Abstract: A New Approach to Fracture Modelling in Reservoirs Using Deterministic, Genetic and Statistical Models of Fracture Growth
Keith Rawnsley, Peter Swaby
It is increasingly acknowledged that in order to understand and forecast the behaviour of fracture influenced reservoirs we must attempt to reproduce the fracture system geometry and use this as a basis for fluid flow calculation.
This article aims to present a recently developed fracture modelling prototype designed specifically for use in hydrocarbon reservoir environments. The prototype "FRAME" (FRActure Modelling Environment) aims to provide a tool which will allow the generation of realistic 3D fracture systems within a reservoir model, constrained to the known geology of the reservoir by both mechanical and statistical considerations, and which can be used as a basis for fluid flow calculation.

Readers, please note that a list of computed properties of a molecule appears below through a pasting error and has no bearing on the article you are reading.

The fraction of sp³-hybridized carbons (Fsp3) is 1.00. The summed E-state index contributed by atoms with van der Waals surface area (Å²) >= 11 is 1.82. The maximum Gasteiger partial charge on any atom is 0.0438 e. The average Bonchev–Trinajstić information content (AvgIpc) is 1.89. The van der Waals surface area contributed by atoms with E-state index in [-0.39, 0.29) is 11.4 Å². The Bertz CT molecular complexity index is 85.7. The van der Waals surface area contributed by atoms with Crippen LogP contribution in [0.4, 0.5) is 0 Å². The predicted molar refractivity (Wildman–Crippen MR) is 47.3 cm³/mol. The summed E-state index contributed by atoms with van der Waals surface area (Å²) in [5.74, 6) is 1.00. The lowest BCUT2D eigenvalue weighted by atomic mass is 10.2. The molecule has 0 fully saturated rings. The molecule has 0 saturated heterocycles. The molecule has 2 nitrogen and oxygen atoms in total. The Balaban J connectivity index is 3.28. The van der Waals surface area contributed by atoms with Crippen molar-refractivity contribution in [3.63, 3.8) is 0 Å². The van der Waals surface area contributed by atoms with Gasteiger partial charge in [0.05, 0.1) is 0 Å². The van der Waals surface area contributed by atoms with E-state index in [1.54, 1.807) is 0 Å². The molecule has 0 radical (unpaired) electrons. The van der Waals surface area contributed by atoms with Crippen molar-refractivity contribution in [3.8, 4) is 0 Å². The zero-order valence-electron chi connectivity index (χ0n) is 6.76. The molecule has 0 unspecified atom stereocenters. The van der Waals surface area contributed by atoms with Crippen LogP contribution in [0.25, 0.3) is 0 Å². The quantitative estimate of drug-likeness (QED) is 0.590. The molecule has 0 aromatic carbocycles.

Two newly developed modelling techniques are used. The first is an interactive tool which allows complex fault surfaces and their associated deformations to be reproduced. The second is a "genetic" model which grows fracture patterns from seeds using conceptual models of fracture development. The user defines the mechanical input and can retrieve all the statistics of the growing fractures to allow comparison to assumed statistical distributions for the reservoir fractures. Input parameters include growth rate, fracture interaction characteristics, orientation maps and density maps. More traditional statistical/stochastic fracture models are also incorporated.
FRAME is designed to allow the geologist to input hard or soft data including seismically defined surfaces, well fractures, outcrop models, analogue or numerical mechanical models or geological "feeling". The geologist is not restricted to "a priori" models of fracture patterns that may not correspond to the data.
AAPG Search and Discovery Article #90951©1996 AAPG International Conference and Exhibition, Caracas, Venezuela